Digital Oil Fields: How One Company Pumps Up Efficiency

October 11, 2018 Georganne Benesch

There’s a digital disruption coming to the oil and gas industry. By connecting far-flung equipment to the Internet of Things (IoT), producers have new opportunities to improve efficiency, increase production, and lower costs.

The technological shift couldn’t come at a better time. Ongoing market volatilities—from prices to politics—are compelling operators to optimize their equipment, pipelines, and staffing. Yet, despite these pressures, only 25% of operators feel adequately prepared for the era of digitized energy. Instead, many companies continue to rely on outdated technology.

“Once the flow of the oil and gas is established, companies tend to revert back to what is effectively an old-fashioned way of ensuring production targets are met. They schedule operators to go on-site, inspect equipment and possibly make adjustments,” said Steve Fleischmann, Business Development Lead for Pixel Velocity.

The result? Operators may not be at the right site, with the right tools, at the right time. And avoidable equipment failures eat into producers’ margins. One recent study revealed that a mere 1% increase in unplanned downtime can cost $5.4 million each year.

Compounding the problem, the lack of visibility into field operations means technicians spend too much windshield time to maintain equipment, solve problems, and keep the pipes flowing.

The Digital Oil Field

Take, for example, an oil and gas company in Texas with an oil field of more than 700 well sites and 100 field operators. The company’s current procedures have their operators scheduled to conduct daily inspections of every well site. The actual inspection can usually be completed in 5 to 10 minutes while the drive time to each site ranges from minutes to hours. Clearly this inefficient approach is not sustainable or scalable.

By deploying a remote-asset monitoring solution from Pixel Velocity powered by Dell, the operations team is able to quickly identify and validate mechanical and operations process anomalies. This provides field operators valuable field-based insight prior to going on-site. With these improved operations, field operators can focus on condition-based, higher-value tasks.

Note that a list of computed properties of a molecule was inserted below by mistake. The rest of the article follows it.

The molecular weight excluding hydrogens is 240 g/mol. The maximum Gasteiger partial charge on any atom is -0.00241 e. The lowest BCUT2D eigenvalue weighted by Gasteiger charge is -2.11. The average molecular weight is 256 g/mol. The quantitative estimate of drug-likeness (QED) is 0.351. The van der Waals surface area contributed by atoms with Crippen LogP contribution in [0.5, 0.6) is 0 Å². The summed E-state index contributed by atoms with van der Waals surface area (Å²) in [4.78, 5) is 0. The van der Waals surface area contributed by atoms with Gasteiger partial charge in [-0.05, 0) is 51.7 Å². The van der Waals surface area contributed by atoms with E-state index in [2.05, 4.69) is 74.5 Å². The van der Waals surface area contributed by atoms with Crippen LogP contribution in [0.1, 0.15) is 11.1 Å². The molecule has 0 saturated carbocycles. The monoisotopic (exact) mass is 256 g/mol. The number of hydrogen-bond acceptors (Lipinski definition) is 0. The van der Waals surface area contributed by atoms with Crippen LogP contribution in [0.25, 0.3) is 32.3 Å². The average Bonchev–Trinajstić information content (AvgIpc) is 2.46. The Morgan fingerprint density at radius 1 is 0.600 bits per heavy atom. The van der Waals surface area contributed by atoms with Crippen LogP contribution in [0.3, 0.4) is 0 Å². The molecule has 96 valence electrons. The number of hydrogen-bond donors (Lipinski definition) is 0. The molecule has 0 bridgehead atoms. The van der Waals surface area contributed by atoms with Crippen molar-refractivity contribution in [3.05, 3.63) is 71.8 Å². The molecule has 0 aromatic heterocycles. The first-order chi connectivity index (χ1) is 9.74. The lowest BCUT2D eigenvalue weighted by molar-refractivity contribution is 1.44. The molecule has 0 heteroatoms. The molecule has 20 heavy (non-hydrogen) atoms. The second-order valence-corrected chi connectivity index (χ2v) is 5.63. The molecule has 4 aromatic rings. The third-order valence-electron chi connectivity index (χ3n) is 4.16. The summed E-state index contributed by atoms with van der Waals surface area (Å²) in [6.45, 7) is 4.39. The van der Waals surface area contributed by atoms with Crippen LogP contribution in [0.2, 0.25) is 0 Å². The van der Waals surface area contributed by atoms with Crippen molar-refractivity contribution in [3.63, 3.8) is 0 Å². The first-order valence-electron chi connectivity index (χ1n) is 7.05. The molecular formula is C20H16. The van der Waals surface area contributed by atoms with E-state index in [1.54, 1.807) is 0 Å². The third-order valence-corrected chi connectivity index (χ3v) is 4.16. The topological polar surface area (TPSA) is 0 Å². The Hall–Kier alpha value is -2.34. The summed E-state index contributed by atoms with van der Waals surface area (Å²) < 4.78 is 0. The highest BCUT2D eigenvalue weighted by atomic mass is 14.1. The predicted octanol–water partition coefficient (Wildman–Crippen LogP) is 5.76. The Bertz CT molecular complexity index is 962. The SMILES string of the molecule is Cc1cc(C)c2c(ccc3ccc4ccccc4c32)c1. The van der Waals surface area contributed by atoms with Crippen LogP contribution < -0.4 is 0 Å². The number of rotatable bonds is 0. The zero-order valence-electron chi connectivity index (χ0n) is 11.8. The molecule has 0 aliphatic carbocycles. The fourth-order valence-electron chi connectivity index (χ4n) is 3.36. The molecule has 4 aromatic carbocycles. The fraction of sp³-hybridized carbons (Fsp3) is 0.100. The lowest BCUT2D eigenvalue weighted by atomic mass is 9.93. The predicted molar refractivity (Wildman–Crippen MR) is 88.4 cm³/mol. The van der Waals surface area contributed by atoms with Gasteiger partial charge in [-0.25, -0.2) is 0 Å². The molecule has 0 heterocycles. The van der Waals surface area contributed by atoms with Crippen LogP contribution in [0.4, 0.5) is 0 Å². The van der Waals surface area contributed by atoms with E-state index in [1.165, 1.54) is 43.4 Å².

The company is reducing site inspection costs ranging from $50 to $75 per day, per site. With these new optimized operating procedures in place, the company plans to expand to 3,000+ well sites in the future, with the goal of not having to increase their field operator workforce.

Visualizing Better Operational Efficiency

This is just one way that IoT solutions are making the digital oil field possible. Smart oil fields and well sites can integrate data from sensors and video systems to enable “virtual tours” where remote technicians can inspect operations without leaving their desks.

These virtual inspections not only greatly reduce the need for daily on-site visits, they reduce errors and increase personnel safety. Plus, highly skilled, remote operators have instant access to current and historical conditions.

By deploying these new technologies, companies can better manage production, optimize operator productivity, enhance worker safety, and improve overall security. This means greater operational performance at a large scale, delivering real bottom-line impact.

Consider Pixel’s Event Velocity platform. The end-to-end solution integrates data from visual and infrared cameras, microphones, industrial control systems, and other sensors into a single environment to enable visualization of remote operating assets and real-time, condition-based driven alerts.

The backbone of Event Velocity is a tool set that enables operators to digitize their operations. These tools make it easy for operators to not only stay off-site, but also capture sharable, high-quality data associated with what they observe.

In combination, virtual tours, event-driven monitoring, and smart workflows, along with integrated data resources and edge analytics, enable dynamic route optimization. All of this provides more efficient management of complex operations across the entire asset, as depicted in Figure 1.